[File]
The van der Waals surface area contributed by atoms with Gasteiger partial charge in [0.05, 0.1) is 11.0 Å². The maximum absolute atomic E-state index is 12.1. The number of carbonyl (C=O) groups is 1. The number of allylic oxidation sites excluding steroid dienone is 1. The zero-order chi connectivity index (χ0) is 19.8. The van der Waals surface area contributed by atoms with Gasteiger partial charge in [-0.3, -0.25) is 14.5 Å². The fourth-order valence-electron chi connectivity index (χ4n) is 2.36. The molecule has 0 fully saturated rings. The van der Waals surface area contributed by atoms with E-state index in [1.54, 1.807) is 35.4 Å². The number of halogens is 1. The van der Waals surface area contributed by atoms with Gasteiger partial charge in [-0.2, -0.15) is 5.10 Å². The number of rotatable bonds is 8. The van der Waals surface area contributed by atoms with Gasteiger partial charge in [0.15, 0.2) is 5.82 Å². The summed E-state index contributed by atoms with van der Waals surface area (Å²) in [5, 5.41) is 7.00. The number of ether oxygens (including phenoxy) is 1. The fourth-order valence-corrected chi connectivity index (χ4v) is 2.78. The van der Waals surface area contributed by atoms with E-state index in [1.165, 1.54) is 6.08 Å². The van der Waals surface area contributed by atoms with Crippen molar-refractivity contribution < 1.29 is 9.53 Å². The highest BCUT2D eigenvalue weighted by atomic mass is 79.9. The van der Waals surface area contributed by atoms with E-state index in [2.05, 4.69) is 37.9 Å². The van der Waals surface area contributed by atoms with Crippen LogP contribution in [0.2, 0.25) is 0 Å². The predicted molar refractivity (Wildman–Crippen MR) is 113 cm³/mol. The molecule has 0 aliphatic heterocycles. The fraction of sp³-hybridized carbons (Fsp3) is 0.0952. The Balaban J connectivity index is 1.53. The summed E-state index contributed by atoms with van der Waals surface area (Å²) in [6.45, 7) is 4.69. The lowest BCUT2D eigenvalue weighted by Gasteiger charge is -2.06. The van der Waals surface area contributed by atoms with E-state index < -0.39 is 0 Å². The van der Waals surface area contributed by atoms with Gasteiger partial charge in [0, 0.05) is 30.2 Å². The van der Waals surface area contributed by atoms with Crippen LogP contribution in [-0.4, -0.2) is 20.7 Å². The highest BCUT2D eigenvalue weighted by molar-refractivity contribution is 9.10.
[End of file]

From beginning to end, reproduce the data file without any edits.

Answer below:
The van der Waals surface area contributed by atoms with Gasteiger partial charge in [0.05, 0.1) is 11.0 Å². The maximum absolute atomic E-state index is 12.1. The number of carbonyl (C=O) groups is 1. The number of allylic oxidation sites excluding steroid dienone is 1. The zero-order chi connectivity index (χ0) is 19.8. The van der Waals surface area contributed by atoms with Gasteiger partial charge in [-0.3, -0.25) is 14.5 Å². The fourth-order valence-electron chi connectivity index (χ4n) is 2.36. The molecule has 0 fully saturated rings. The van der Waals surface area contributed by atoms with E-state index in [1.54, 1.807) is 35.4 Å². The number of halogens is 1. The van der Waals surface area contributed by atoms with Gasteiger partial charge in [-0.2, -0.15) is 5.10 Å². The number of rotatable bonds is 8. The van der Waals surface area contributed by atoms with Gasteiger partial charge in [0.15, 0.2) is 5.82 Å². The summed E-state index contributed by atoms with van der Waals surface area (Å²) in [5, 5.41) is 7.00. The number of ether oxygens (including phenoxy) is 1. The fourth-order valence-corrected chi connectivity index (χ4v) is 2.78. The van der Waals surface area contributed by atoms with E-state index in [1.165, 1.54) is 6.08 Å². The van der Waals surface area contributed by atoms with Crippen molar-refractivity contribution < 1.29 is 9.53 Å². The highest BCUT2D eigenvalue weighted by atomic mass is 79.9. The van der Waals surface area contributed by atoms with E-state index in [2.05, 4.69) is 37.9 Å². The van der Waals surface area contributed by atoms with Crippen LogP contribution in [0.2, 0.25) is 0 Å². The predicted molar refractivity (Wildman–Crippen MR) is 113 cm³/mol. The molecule has 0 aliphatic heterocycles. The fraction of sp³-hybridized carbons (Fsp3) is 0.0952. The Balaban J connectivity index is 1.53. The summed E-state index contributed by atoms with van der Waals surface area (Å²) in [6.45, 7) is 4.69. The lowest BCUT2D eigenvalue weighted by Gasteiger charge is -2.06. The van der Waals surface area contributed by atoms with E-state index < -0.39 is 0 Å². The van der Waals surface area contributed by atoms with Gasteiger partial charge in [0, 0.05) is 30.2 Å². The van der Waals surface area contributed by atoms with Crippen LogP contribution in [-0.4, -0.2) is 20.7 Å². The highest BCUT2D eigenvalue weighted by molar-refractivity contribution is 9.10.